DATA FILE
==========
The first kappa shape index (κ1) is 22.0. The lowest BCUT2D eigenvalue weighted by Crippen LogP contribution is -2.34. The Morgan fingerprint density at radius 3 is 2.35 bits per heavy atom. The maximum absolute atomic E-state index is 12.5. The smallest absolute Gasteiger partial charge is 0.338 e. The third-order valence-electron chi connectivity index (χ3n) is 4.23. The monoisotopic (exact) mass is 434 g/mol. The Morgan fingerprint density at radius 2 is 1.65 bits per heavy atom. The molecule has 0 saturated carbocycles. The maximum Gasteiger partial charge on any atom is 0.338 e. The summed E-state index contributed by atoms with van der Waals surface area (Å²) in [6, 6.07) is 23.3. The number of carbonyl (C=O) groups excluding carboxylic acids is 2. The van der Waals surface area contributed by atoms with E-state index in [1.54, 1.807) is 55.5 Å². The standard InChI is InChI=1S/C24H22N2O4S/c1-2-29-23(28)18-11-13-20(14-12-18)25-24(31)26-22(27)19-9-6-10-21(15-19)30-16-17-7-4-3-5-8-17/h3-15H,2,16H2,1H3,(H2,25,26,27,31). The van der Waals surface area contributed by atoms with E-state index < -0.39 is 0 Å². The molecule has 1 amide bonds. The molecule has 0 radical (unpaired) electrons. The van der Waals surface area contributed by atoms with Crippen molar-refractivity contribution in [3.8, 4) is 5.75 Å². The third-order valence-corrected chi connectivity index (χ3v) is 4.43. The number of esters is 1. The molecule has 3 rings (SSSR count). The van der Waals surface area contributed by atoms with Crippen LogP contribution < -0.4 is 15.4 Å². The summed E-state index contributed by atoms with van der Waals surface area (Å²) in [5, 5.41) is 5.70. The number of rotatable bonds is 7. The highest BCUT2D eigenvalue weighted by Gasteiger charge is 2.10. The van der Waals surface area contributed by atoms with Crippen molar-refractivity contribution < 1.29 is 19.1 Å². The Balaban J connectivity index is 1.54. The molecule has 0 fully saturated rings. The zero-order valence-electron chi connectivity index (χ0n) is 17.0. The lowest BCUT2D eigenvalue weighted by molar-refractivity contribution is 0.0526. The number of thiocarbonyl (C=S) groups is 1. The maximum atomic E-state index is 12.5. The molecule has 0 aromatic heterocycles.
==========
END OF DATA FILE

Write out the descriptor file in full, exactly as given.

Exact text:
The first kappa shape index (κ1) is 22.0. The lowest BCUT2D eigenvalue weighted by Crippen LogP contribution is -2.34. The Morgan fingerprint density at radius 3 is 2.35 bits per heavy atom. The maximum absolute atomic E-state index is 12.5. The smallest absolute Gasteiger partial charge is 0.338 e. The third-order valence-electron chi connectivity index (χ3n) is 4.23. The monoisotopic (exact) mass is 434 g/mol. The Morgan fingerprint density at radius 2 is 1.65 bits per heavy atom. The molecule has 0 saturated carbocycles. The maximum Gasteiger partial charge on any atom is 0.338 e. The summed E-state index contributed by atoms with van der Waals surface area (Å²) in [6, 6.07) is 23.3. The number of carbonyl (C=O) groups excluding carboxylic acids is 2. The van der Waals surface area contributed by atoms with E-state index in [1.54, 1.807) is 55.5 Å². The standard InChI is InChI=1S/C24H22N2O4S/c1-2-29-23(28)18-11-13-20(14-12-18)25-24(31)26-22(27)19-9-6-10-21(15-19)30-16-17-7-4-3-5-8-17/h3-15H,2,16H2,1H3,(H2,25,26,27,31). The van der Waals surface area contributed by atoms with E-state index < -0.39 is 0 Å². The molecule has 1 amide bonds. The molecule has 0 radical (unpaired) electrons. The van der Waals surface area contributed by atoms with Crippen molar-refractivity contribution in [3.8, 4) is 5.75 Å². The third-order valence-corrected chi connectivity index (χ3v) is 4.43. The number of esters is 1. The molecule has 3 rings (SSSR count). The van der Waals surface area contributed by atoms with Crippen LogP contribution < -0.4 is 15.4 Å². The summed E-state index contributed by atoms with van der Waals surface area (Å²) in [5, 5.41) is 5.70. The number of rotatable bonds is 7. The highest BCUT2D eigenvalue weighted by Gasteiger charge is 2.10. The van der Waals surface area contributed by atoms with Crippen molar-refractivity contribution < 1.29 is 19.1 Å². The Balaban J connectivity index is 1.54. The molecule has 0 fully saturated rings. The zero-order valence-electron chi connectivity index (χ0n) is 17.0. The lowest BCUT2D eigenvalue weighted by molar-refractivity contribution is 0.0526. The number of thiocarbonyl (C=S) groups is 1. The maximum atomic E-state index is 12.5. The molecule has 0 aromatic heterocycles.